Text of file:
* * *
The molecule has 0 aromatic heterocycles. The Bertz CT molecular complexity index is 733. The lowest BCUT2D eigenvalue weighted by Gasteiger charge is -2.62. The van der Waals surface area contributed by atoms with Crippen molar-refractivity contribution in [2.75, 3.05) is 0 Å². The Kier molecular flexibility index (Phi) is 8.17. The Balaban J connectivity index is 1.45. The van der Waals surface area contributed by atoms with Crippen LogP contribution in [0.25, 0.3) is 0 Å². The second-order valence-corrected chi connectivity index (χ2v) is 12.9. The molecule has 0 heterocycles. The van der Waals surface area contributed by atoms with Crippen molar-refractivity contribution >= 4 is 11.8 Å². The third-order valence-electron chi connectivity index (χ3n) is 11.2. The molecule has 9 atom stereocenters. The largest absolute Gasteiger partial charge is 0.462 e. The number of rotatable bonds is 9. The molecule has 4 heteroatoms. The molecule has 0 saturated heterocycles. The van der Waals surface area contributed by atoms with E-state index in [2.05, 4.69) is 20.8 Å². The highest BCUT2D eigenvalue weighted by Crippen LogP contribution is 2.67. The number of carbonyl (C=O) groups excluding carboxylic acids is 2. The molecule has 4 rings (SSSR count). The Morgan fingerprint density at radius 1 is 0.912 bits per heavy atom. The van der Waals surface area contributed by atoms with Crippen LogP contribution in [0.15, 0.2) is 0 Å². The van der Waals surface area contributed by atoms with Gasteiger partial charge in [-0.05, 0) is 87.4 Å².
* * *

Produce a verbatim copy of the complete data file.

The molecule has 0 aromatic heterocycles. The Bertz CT molecular complexity index is 733. The lowest BCUT2D eigenvalue weighted by Gasteiger charge is -2.62. The van der Waals surface area contributed by atoms with Crippen molar-refractivity contribution in [2.75, 3.05) is 0 Å². The Kier molecular flexibility index (Phi) is 8.17. The Balaban J connectivity index is 1.45. The van der Waals surface area contributed by atoms with Crippen LogP contribution in [0.25, 0.3) is 0 Å². The second-order valence-corrected chi connectivity index (χ2v) is 12.9. The molecule has 0 heterocycles. The van der Waals surface area contributed by atoms with Crippen molar-refractivity contribution >= 4 is 11.8 Å². The third-order valence-electron chi connectivity index (χ3n) is 11.2. The molecule has 9 atom stereocenters. The largest absolute Gasteiger partial charge is 0.462 e. The number of rotatable bonds is 9. The molecule has 4 heteroatoms. The molecule has 0 saturated heterocycles. The van der Waals surface area contributed by atoms with E-state index in [2.05, 4.69) is 20.8 Å². The highest BCUT2D eigenvalue weighted by Crippen LogP contribution is 2.67. The number of carbonyl (C=O) groups excluding carboxylic acids is 2. The molecule has 4 rings (SSSR count). The Morgan fingerprint density at radius 1 is 0.912 bits per heavy atom. The van der Waals surface area contributed by atoms with Crippen LogP contribution in [0.15, 0.2) is 0 Å². The van der Waals surface area contributed by atoms with Gasteiger partial charge in [-0.05, 0) is 87.4 Å².